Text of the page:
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France's Foreign and Security Policy under President Macron

French President Emmanuel Macron has announced his goal of revitalising Franco-German relations and founding a "new partnership" between Paris and Berlin. However, in foreign and security policy, and in certain areas of his Europe policy, this aspiration has rarely been fulfilled.

The main reasons are structural changes in international relations, which the French and German sides have reacted to differently. Paris is looking for new ways of preserving its autonomy in defence policy and of filling the strategic vacuum that has been created by the waning US interest in Europe and its periphery. Berlin emphasises the development of NATO and the EU as fundamental organisations for German foreign policy.

The paper explores six case studies in which Germany was an­noyed by its partner's policy under President Macron: France's attitude in Libya; France's reshaped policy on Russia; its confrontational relations with Turkey; its criticism of the North Atlantic Treaty Organisation (NATO); its questioning of Franco-German proposals for developing the European Union's (EU) Common Security and Defence Policy (CSDP); and its overt dis­paragement of Germany's policy within the Economic and Monetary Union (EMU).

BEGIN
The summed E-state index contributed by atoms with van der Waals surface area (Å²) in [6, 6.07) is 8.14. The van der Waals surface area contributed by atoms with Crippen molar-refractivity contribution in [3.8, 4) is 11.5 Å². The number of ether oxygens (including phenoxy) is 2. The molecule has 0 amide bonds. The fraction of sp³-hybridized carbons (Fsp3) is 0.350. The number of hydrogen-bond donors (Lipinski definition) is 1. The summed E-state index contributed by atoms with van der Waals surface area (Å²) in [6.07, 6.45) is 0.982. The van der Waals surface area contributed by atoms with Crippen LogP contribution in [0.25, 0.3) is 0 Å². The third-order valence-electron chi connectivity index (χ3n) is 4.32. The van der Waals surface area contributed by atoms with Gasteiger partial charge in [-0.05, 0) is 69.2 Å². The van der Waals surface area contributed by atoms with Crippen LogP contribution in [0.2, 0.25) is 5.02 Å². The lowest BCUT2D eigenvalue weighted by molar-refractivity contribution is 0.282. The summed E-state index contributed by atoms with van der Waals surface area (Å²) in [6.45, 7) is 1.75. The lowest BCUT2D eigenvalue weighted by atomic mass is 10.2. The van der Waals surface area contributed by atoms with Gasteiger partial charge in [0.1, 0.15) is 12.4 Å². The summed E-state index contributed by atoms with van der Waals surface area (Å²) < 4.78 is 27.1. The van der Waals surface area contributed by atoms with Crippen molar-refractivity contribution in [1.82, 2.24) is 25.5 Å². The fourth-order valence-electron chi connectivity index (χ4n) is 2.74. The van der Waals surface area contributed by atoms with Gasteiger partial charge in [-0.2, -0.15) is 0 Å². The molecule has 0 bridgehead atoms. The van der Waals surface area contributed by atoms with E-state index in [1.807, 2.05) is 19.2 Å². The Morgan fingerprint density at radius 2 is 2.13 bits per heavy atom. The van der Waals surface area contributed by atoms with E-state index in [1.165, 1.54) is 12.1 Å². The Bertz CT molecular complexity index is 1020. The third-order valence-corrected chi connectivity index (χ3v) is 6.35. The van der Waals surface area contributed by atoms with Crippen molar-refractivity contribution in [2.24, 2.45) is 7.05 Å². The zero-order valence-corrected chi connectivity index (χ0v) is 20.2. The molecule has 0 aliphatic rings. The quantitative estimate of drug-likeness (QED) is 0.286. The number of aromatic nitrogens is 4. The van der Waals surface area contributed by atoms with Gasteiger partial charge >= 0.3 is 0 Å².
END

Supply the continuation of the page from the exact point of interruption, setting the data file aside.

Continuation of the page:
'Sapere aude'
by Oui (Oui) on Wed Feb 16th, 2022 at 11:57:51 AM EST
The crisis of American power: How Europeans see Biden's America | ECFR - Jan. 19, 2021 |

  • Europeans' attitudes towards the United States have undergone a massive change. Majorities in key member states now think the US political system is broken, and that Europe cannot just rely on the US to defend it.
  • They evaluate the EU and/or their own countries' systems much more positively than that of the US - and look to Berlin rather than Washington as the most important partner.

Many Europeans believe in Biden's promise to re-engage internationally but - after witnessing America's response to Covid-19 and domestic polarisation - most doubt Washington's capacity to shape the world.

These divisions run through European countries rather than between them. Rather than splitting Europe into its `new' and `old' parts as in 2003, we can identify four new tribes based on their views of power in the twenty-first century.

Brexit added fuel to the fire of mistrust, but in certain ways the English managed to unite Europeans of the EU-27.

'Sapere aude'

by Oui (Oui) on Wed Feb 16th, 2022 at 11:59:34 AM EST
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by Oui (Oui) on Wed Feb 16th, 2022 at 12:00:27 PM EST
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